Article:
Muse Monday: The Narrows

Yes, more blah. This is apparently how we roll these days.

Just these days–my writing is cyclical, and I get the sense that this is true for a lot of people. Not cyclical in the sense of it happening at all but cyclical in the sense of how easy it is–or is not–and how smoothly it flows. When it’s an up cycle, turns of phrase and metaphors and plot twists leap off my fingertips, and all of it works great. Feels great. When it’s a down cycle, the words come, but it takes some doing. And they feel clunky and tinny. They may not actually be clunky and tinny; I’ve learned that I shouldn’t trust myself when I get like this. Just put the head down and keep plodding along, donkey-like.

Sometimes this is a bigger problem than others. It tends to be less of a problem when I’m working on something long, where the plot ends up being ultimately more important than the style. But in short stories, I find that there’s much less differentiation between the two. Good writing is good writing, period, and it all does the same job. When I’m writing a short piece, the style and the feel of the prose often drive things along just as much as the events of the story itself; I think my most successful short stories also contain my best prose. So when the words clunk in a short piece, everything is harder.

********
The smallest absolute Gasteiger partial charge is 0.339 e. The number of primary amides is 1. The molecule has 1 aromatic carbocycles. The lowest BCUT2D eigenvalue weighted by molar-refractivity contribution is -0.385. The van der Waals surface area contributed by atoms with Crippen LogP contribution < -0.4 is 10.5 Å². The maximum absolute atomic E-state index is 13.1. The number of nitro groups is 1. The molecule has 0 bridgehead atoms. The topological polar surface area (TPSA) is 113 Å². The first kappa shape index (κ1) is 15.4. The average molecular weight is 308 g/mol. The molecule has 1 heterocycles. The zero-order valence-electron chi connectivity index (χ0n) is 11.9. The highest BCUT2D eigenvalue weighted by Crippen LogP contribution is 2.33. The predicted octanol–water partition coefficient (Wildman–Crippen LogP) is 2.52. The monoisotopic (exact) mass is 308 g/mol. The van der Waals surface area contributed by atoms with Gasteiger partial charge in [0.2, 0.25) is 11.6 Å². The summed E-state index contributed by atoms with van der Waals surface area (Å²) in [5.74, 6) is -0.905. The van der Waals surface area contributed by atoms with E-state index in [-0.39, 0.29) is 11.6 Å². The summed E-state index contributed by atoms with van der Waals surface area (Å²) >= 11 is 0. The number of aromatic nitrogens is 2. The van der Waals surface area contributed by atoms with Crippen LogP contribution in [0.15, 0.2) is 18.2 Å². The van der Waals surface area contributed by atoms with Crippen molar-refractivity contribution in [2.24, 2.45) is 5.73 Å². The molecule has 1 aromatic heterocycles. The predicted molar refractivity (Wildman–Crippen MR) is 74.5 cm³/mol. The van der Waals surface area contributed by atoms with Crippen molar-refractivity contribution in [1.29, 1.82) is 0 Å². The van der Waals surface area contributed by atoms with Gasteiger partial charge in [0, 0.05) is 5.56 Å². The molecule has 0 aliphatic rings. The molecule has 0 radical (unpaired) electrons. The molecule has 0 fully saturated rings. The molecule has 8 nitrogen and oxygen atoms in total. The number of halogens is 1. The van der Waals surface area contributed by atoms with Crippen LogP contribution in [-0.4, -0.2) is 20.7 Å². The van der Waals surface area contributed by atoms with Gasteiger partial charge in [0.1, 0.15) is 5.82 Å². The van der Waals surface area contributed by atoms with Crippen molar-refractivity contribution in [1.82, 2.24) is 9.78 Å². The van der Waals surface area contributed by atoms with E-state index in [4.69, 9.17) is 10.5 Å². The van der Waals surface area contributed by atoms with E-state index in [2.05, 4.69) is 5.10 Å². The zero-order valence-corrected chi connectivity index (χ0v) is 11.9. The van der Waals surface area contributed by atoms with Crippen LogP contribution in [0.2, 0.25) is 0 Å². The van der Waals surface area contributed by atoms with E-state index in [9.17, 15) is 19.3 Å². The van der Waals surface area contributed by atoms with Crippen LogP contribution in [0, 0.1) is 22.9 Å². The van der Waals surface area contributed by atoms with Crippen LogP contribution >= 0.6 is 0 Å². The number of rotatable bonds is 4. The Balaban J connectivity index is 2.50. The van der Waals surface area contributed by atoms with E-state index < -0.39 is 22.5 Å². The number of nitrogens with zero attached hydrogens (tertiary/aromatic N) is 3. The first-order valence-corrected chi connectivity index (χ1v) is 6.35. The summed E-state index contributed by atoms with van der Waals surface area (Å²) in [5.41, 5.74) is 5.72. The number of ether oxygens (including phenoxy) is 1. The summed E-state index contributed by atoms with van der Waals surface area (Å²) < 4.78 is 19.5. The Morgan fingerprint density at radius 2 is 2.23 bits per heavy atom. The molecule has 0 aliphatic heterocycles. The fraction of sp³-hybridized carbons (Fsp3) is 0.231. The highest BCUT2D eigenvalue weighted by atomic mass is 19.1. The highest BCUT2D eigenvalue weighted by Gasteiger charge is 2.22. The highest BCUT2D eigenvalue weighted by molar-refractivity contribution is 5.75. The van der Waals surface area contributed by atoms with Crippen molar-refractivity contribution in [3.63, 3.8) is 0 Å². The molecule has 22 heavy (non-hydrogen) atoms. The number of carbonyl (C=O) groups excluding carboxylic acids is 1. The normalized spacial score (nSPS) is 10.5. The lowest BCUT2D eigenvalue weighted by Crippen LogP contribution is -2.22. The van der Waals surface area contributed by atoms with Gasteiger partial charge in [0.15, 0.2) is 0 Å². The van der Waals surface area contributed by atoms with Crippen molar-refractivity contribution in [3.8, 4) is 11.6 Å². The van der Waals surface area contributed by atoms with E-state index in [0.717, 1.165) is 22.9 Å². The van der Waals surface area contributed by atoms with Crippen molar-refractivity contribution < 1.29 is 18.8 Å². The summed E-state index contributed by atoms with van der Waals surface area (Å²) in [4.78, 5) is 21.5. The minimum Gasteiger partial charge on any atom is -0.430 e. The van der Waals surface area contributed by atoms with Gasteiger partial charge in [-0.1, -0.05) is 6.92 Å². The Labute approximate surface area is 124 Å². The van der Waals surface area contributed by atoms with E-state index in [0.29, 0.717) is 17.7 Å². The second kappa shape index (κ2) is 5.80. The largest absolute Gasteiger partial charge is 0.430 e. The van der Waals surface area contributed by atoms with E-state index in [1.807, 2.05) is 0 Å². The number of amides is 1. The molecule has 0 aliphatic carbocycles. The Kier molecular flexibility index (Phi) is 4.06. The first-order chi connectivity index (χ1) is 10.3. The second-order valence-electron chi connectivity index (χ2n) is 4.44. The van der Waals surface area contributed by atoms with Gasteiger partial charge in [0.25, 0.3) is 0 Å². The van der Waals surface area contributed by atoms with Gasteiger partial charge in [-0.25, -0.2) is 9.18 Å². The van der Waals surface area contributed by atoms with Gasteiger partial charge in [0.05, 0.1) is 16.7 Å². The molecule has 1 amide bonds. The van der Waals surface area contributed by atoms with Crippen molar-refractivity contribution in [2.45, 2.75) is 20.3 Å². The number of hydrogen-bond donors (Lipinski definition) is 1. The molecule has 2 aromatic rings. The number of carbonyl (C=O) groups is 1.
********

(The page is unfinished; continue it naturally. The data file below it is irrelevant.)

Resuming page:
I’ve currently set aside the Mars novel in order to give a short piece a chance; it’s been bugging me for a while and something told me that it was time to let it out to breathe and unfurl its wings. But as Princess Irulan says, beginnings are very delicate times, and this particular story is heavy on the style, almost to the point of edging into prose-poetry. I’ve written pieces like that before, but I write prose much better than poetry most of the time (oh, the things that high school teaches you), and just now the words aren’t coming very easily.

Or so it seems to me. It’s entirely possible that what I have is at least passable, and maybe even good. But I’m not currently in a position to say. In the meantime I’m keeping my head down, plodding along, trying to feel the words as they come. In this–and in many other aspects–I think that writing requires a tremendous amount of faith. It’s fundamentally an irrational thing, this idea that even when it feels bad it might be good, or at least salvageable. Even when things become agonizing, there’s the hope that faith kept will eventually be faith rewarded.

What about you? What keeps you going? What do you need to push through the tight and difficult narrows of your own word-streams, or of the stream of anything else you’re trying to do?

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One response to “Muse Monday: The Narrows

  1. I’ve been painting for over 25 years (this year more than ever before), and I certainly have times when I go into plodding donkey mode. That’s usually when I’m painting “the boring part,” mixing difficult muted colors, or completing something tedious like a brick wall. I have the luxury of being able to stop periodically and work on different, easier sections. Then I can come back to the tough stuff with fresh eyes. That sounds like what you’re doing by taking out your unfinished short story.

    I also find that running around the house a few times or eating candy also helps. Good luck!

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